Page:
in the the last installment of “The $ 50 Ham” I built a general tool that is used by amateur radio operators who tune in or test all kinds of transmitters: a bogus load. This build resulted in “L’il Dummy”, a small dummy load that is intended for testing typical handy VHF-UHF talkie transceivers (HT) and screws directly into the antenna socket of the radio.

As noted in some readers’ comments, L’il Dummy has little real use. There is actually not much demand for a dummy load that screws directly into an HT, and it has been suggested that a proper dummy load is cheaply available in stores. I think the latter observation lacks the point of homebrewing and the Hackaday ethos in general, but I’ll admit the former point. So, at the same time as I was building L’il Dummy, I was building the larger, slightly more powerful version described here: Big Dummy.

Design goals

As with the smaller HT version, the design for Big Dummy is not entirely my own. In the great tradition of finding out what other hams have done and sticking to it, I’ve built a version of a dummy load that K7AGE builtAgain, this is a design he borrowed from Elecraft, a maker of kits for transceivers and other ham equipment.

My design goals were bigger than L’il Dummy, but still pretty simple. At first I wanted the dummy load to be good for the RF bands and, if possible, in VHF. Second, it had to handle more power than L’il Dummy – I was shooting for 50 watts. Third, I wanted there to be a tap for transmitter power measurements and the standard SO-239 UHF connector. And finally, I wanted it to look good.

I decided to build a smaller version of the classic “Cantenna” dummy load. Not to be confused the Pringles-can WiFi antennas We have seen a lot. A Cantenna load is a large 50 Ω resistor in a paint can filled with paint dielectric oil for cooling. I decided to make mine in a liter can of paint.

Circuit sculpture, sorta. Still 1 kΩ, but with a tap for the test point.

Choosing the resistor for Big Dummy was a little more difficult than sourcing a single 35W thick film SMT resistor for L’il Dummy. Wirewound power resistors are easy to find, but as mentioned, they are completely wrong for a dummy load as their inductance would change the impedance of the load at higher frequencies. I finally managed to find 1000Ω metal film resistors in conventional axial lead housings. A pack of 30 pieces only cost me a few dollars. It was planned to connect twenty 1000 Ω resistors in parallel, resulting in a total impedance of 50 Ω. With a power loss of two watts each, the load should be able to absorb 40W – close enough to my goal of 50W.

The tap for the test point was also a modification of the design of K7AGE. He used a series-parallel network to build up his dummy load, which gave him a natural tap point between two of the series resistors that acts as a voltage divider. I had to play a few pranks with the resistors to build a network that does the same. I describe its construction in my postThe quick version, however, is that four 1kΩ resistors in parallel series did the trick, allowing me to install a 1N5711 Schottky diode and a small ceramic decoupling cap for the test point while maintaining a total load of 50Ω.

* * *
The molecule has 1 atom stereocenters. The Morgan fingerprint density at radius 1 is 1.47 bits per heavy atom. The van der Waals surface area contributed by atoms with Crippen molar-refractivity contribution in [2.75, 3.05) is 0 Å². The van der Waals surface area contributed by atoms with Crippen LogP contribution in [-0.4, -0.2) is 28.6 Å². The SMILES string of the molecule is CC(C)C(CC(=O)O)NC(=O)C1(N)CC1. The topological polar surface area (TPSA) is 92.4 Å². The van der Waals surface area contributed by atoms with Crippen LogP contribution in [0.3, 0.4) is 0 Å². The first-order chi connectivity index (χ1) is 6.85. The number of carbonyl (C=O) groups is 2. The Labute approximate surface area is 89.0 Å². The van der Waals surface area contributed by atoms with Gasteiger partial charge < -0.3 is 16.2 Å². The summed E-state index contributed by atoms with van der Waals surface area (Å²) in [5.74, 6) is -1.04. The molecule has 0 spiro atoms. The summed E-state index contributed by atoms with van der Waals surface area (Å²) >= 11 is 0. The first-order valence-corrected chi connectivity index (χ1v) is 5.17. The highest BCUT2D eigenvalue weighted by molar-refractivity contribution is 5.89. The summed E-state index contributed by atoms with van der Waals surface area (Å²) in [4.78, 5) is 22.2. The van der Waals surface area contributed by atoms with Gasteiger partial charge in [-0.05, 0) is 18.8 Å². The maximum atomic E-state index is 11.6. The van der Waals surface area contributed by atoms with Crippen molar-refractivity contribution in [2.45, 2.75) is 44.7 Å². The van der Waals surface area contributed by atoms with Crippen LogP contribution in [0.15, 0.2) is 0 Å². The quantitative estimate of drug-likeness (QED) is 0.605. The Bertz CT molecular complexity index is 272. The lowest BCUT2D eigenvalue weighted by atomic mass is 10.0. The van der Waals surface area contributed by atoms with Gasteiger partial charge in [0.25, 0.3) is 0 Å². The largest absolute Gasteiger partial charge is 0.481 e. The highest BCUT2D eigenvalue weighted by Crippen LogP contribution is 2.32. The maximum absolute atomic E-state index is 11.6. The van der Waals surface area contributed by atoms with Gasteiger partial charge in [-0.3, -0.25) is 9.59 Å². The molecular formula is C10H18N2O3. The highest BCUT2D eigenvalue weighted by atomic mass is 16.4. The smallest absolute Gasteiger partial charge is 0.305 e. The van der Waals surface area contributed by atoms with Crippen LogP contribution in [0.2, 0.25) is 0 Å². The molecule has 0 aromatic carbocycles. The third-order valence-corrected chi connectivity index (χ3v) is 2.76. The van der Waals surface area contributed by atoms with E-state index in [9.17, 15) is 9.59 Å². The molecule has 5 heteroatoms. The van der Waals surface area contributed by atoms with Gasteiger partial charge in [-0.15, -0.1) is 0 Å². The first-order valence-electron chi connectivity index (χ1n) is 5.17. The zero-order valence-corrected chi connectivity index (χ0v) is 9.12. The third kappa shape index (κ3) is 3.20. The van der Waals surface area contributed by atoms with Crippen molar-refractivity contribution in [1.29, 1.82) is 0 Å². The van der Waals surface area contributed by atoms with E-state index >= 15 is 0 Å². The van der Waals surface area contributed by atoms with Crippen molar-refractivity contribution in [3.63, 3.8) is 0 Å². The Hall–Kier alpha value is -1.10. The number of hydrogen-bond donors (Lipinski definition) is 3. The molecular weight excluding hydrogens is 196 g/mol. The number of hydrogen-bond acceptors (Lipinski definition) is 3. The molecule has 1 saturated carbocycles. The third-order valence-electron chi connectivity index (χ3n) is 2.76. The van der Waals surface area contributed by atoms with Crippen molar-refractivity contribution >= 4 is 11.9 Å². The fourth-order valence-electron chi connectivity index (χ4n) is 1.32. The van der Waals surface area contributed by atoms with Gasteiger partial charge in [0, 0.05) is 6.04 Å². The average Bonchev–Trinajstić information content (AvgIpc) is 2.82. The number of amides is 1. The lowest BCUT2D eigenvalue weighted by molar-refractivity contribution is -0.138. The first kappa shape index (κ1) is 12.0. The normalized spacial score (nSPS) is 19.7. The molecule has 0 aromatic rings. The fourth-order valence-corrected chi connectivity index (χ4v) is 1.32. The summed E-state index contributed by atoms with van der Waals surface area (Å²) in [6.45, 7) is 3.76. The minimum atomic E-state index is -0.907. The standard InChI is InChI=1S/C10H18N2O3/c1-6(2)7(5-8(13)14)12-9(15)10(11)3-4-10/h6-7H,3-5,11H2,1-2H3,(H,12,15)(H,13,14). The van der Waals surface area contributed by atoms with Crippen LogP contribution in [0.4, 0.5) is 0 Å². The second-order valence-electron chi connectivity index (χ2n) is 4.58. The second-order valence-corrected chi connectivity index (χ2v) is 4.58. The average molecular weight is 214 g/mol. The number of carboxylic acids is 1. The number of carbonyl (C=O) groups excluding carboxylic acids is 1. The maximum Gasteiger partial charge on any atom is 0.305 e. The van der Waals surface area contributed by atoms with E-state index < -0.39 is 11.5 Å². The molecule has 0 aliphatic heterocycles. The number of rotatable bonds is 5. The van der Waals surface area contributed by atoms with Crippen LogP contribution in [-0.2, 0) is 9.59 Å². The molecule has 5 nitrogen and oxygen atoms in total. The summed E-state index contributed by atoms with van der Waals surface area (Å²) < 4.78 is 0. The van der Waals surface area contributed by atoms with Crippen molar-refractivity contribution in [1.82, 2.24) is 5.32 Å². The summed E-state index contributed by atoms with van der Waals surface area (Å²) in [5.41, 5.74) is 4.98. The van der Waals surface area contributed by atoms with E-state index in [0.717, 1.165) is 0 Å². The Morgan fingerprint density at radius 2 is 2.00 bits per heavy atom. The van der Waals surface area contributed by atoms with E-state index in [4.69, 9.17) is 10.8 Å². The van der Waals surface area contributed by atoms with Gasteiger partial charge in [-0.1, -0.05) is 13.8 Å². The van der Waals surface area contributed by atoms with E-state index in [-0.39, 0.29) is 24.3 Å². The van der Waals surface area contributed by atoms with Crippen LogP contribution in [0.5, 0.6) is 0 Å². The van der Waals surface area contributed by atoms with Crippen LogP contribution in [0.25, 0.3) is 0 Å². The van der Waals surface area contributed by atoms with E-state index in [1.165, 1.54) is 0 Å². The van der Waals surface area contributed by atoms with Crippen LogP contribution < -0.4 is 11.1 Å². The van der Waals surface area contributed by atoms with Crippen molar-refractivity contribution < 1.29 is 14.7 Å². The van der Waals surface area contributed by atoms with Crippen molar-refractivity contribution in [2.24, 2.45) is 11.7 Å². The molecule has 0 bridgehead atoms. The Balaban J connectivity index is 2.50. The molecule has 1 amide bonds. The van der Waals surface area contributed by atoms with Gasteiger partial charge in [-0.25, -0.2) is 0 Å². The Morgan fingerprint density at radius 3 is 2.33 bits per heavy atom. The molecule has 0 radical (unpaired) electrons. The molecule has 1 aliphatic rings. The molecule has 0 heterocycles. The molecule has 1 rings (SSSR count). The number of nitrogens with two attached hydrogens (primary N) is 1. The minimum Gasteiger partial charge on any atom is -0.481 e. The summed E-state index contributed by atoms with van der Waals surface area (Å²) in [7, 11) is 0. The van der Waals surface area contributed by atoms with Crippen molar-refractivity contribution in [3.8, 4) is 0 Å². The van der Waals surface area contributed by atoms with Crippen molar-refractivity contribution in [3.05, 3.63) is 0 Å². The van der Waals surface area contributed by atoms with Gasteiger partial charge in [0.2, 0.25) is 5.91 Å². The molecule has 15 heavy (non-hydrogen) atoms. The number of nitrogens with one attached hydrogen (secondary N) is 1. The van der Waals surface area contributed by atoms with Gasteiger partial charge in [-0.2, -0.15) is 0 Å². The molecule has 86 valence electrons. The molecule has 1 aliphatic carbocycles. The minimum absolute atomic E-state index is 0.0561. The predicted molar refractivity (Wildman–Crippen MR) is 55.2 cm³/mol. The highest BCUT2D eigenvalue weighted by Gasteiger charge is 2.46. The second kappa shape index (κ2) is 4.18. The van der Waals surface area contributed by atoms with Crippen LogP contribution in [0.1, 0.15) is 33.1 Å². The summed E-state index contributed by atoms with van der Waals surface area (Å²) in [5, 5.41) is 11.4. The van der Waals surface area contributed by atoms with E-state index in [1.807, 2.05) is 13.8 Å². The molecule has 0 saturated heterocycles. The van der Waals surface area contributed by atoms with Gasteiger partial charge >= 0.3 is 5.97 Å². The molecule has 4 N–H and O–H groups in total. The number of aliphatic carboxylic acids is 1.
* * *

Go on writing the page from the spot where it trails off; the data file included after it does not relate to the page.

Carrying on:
How not schematic. All resistors are 1 kΩ, 2 W, 1%

The build

To keep the leakage inductance at bay I decided to mount the resistors between two copper washers. That sounded like a much better idea than it turned out. I’ll leave the hijinks that resulted from this decision to the build log, but suffice it to say that trying to solder twenty resistors to a heavy copper plate isn’t as easy as you might think. In the end I used a cheap heating plate to evenly heat the entire assembly and solder all of the wires to one board at the same time. Then I flipped the assembly and ran it again.

Does it go well for a while and then …

Oops. The hotplate got too hot.

I finally figured out how to do it – the plates had to be held together with the threaded rod first, and I had to use holes instead of dimples in the copper plates. That led to this beauty of overkill – I really dig circuit sculptures and wanted them to look good before I dive in.

Almost done – all you have to do is shorten the center pole and connect it to the SO-239 socket on the lid of the can.

break up

I chose simple mineral oil for my dielectric fluid. I was warned that oil-filled dummy cargoes always cause a mess, but I decided to give it a try anyway. It took almost a quart of oil to fill the can, and I got an initial leak around the connectors piercing the top of the can. I may need to apply seals to some sort of thing, but it’s fine for now if I just hold it upright.

Big Dummy gets ready for a bath while L’il Dummy watches.

I ran the exact same test that was described in my last post to see how flat the impedance of Big Dummy is in the range of 2.5MHz to 20MHz, the upper limit of my function generator. The data was almost identical to the readings from L’il Dummy, which means that this load across the Ham HF bands is a flat 50 Ω. Unfortunately, I haven’t taken my RF device out of storage since moving across the country. Therefore tests at full power and some measurements with the test points have to wait.

Next time

I think I really realized the homebrewing bug with these two builds, so I’ll be looking for another cheap build to be done for the next time. I tend to characterize the notoriously dirty output of the Baofeng and see if there is a filter we can build to clean it up. If you have any ideas on this please listen down below.